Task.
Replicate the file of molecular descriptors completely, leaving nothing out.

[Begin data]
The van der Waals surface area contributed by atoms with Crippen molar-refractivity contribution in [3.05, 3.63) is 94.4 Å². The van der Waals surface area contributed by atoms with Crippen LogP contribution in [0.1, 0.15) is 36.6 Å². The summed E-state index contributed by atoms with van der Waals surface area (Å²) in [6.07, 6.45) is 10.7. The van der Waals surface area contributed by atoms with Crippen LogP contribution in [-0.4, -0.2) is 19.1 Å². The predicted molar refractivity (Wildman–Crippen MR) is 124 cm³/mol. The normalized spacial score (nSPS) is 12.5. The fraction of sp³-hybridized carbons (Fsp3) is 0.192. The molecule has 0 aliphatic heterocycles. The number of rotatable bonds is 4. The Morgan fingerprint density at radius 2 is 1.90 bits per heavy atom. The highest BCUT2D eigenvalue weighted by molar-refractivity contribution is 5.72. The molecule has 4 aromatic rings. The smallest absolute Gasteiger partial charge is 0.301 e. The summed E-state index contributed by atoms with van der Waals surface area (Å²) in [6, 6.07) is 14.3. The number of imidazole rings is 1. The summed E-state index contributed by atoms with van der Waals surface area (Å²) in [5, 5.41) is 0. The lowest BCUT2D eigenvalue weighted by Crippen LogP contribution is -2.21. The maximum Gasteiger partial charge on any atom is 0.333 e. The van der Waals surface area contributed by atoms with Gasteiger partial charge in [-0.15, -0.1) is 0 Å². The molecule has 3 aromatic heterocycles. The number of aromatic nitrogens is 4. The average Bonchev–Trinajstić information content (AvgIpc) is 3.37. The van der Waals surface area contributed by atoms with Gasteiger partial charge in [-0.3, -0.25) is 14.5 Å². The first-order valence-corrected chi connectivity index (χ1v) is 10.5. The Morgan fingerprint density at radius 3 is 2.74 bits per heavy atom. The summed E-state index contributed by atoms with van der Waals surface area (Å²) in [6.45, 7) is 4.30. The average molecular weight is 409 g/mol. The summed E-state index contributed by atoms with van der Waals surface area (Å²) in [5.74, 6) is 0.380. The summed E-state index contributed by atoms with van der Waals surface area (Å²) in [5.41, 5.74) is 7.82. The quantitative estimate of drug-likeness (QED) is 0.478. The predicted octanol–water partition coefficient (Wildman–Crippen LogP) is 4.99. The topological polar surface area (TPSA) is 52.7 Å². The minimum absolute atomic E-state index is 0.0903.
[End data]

The van der Waals surface area contributed by atoms with Crippen molar-refractivity contribution in [3.05, 3.63) is 94.4 Å². The van der Waals surface area contributed by atoms with Crippen LogP contribution in [0.1, 0.15) is 36.6 Å². The summed E-state index contributed by atoms with van der Waals surface area (Å²) in [6.07, 6.45) is 10.7. The van der Waals surface area contributed by atoms with Crippen LogP contribution in [-0.4, -0.2) is 19.1 Å². The predicted molar refractivity (Wildman–Crippen MR) is 124 cm³/mol. The normalized spacial score (nSPS) is 12.5. The fraction of sp³-hybridized carbons (Fsp3) is 0.192. The molecule has 0 aliphatic heterocycles. The number of rotatable bonds is 4. The Morgan fingerprint density at radius 2 is 1.90 bits per heavy atom. The highest BCUT2D eigenvalue weighted by molar-refractivity contribution is 5.72. The molecule has 4 aromatic rings. The smallest absolute Gasteiger partial charge is 0.301 e. The summed E-state index contributed by atoms with van der Waals surface area (Å²) in [6, 6.07) is 14.3. The number of imidazole rings is 1. The summed E-state index contributed by atoms with van der Waals surface area (Å²) in [5, 5.41) is 0. The lowest BCUT2D eigenvalue weighted by Crippen LogP contribution is -2.21. The maximum Gasteiger partial charge on any atom is 0.333 e. The van der Waals surface area contributed by atoms with Gasteiger partial charge in [-0.15, -0.1) is 0 Å². The molecule has 3 aromatic heterocycles. The number of aromatic nitrogens is 4. The average Bonchev–Trinajstić information content (AvgIpc) is 3.37. The van der Waals surface area contributed by atoms with Gasteiger partial charge in [-0.3, -0.25) is 14.5 Å². The first-order valence-corrected chi connectivity index (χ1v) is 10.5. The Morgan fingerprint density at radius 3 is 2.74 bits per heavy atom. The summed E-state index contributed by atoms with van der Waals surface area (Å²) in [6.45, 7) is 4.30. The average molecular weight is 409 g/mol. The summed E-state index contributed by atoms with van der Waals surface area (Å²) in [5.74, 6) is 0.380. The summed E-state index contributed by atoms with van der Waals surface area (Å²) in [5.41, 5.74) is 7.82. The quantitative estimate of drug-likeness (QED) is 0.478. The predicted octanol–water partition coefficient (Wildman–Crippen LogP) is 4.99. The topological polar surface area (TPSA) is 52.7 Å². The minimum absolute atomic E-state index is 0.0903.